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Medical Identity Theft Warned by BBB

Medical Identity Theft Warned by BBB

November 18, 2016

The Better Business Bureau is warning residents about medical identity theft.

The BBB said medical identity theft happens when someone steals your personal information in order to obtain medical care, buy drugs or submit fake billings to Medicare in your name, according to the U.S. Department of Health & Human Services.

RELATED: Guard Against Medical Identity Theft

Unlike financial identity theft-which occurs when someone illegally uses your personal financial information to empty your bank account or rack up charges on credit cards taken out in your name-medical identity theft can have other serious consequences and is more difficult to clear up.

Any type of treatment, diagnosis or surgery that occurs with a stolen identity could become a part of your medical record.

This could affect your access to medical care, insurance benefits and the acquired debts could end up on your credit report.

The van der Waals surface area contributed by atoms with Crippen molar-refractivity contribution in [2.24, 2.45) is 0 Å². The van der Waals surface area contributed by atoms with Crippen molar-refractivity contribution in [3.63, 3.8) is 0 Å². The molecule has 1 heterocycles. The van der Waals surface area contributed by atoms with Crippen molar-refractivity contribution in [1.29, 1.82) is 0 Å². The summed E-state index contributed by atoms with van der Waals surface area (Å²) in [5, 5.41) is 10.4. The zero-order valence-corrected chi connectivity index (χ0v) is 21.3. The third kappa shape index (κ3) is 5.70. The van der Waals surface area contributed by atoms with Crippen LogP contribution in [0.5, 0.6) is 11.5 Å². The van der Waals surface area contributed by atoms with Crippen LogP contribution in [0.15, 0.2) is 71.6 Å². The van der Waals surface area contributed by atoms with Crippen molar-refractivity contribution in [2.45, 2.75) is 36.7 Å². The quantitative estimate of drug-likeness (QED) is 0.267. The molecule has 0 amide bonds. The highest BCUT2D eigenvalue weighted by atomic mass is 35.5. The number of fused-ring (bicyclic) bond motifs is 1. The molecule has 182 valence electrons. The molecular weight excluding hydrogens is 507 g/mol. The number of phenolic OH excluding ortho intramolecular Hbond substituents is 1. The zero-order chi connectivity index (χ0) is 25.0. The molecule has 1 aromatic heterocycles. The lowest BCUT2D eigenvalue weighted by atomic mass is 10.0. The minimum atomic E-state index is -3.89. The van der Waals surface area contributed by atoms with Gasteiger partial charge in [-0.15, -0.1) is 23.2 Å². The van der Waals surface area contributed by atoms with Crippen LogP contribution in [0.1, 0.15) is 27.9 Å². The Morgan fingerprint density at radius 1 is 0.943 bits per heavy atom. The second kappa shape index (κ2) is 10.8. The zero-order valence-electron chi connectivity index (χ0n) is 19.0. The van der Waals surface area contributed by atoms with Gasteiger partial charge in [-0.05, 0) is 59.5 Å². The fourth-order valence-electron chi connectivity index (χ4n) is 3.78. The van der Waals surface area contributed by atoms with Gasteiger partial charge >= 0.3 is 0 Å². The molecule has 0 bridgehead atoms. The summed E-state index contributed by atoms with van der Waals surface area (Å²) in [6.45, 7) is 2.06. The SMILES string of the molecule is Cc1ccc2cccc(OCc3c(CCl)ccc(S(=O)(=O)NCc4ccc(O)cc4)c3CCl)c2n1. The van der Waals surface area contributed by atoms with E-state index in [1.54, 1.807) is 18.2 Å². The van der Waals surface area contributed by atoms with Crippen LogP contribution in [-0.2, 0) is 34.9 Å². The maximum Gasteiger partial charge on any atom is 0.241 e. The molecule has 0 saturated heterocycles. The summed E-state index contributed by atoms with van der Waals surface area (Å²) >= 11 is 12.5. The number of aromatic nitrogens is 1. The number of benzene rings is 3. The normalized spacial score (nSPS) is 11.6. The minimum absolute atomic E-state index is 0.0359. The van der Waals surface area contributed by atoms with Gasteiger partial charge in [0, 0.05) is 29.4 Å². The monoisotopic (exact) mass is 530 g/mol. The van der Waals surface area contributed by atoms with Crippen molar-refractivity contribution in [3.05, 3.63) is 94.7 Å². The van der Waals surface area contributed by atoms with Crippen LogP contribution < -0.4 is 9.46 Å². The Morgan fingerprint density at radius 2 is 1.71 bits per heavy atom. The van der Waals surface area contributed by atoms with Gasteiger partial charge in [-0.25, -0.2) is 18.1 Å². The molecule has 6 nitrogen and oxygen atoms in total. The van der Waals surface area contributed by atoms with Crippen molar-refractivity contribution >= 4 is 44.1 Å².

Better Business Bureau and the  Federal Trade Commission offer the following advice to help prevent your medical information from falling into the wrong hands:

  • Watch out for red flags. Signs of medical identity theft may include receiving a bill for medical services you never received, medical collection notices on your credit report you don’t recognize or a call from a debt collector about a medical debt you don’t owe. If you see a mistake, contact your health insurance provider and report it.
  • Keep copies of your medical records. Keep copies of your medical history, receipts and/or bills from treatments or doctor visits, your prescription history including the doctor who prescribed and the pharmacy that filled a prescription. Federal law allows you to have copies of your medical or billing records.
  • Read the statements from your health insurance plan. Make sure to read your medical and insurance statements regularly and completely. Read the Explanation of Benefits (EOB) statement that your health plan sends after treatment. Also, check the name of the provider, the date of service and the service provided. Check that the claims paid match the care you received.
  • Protect your personal information. Read your credit card and bank statements carefully and often. Shred all personal and financial documents, including outdated medical documents and old prescription labels. Also, don’t share medical or insurance information by phone or email unless you initiated the contact and know who you’re dealing with.
  • Check your credit report. BBB recommends checking your credit report with one of the three credit bureaus at least once a year. This will help you detect any fraud, and it’s easy and free.

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Original article published on WJTV.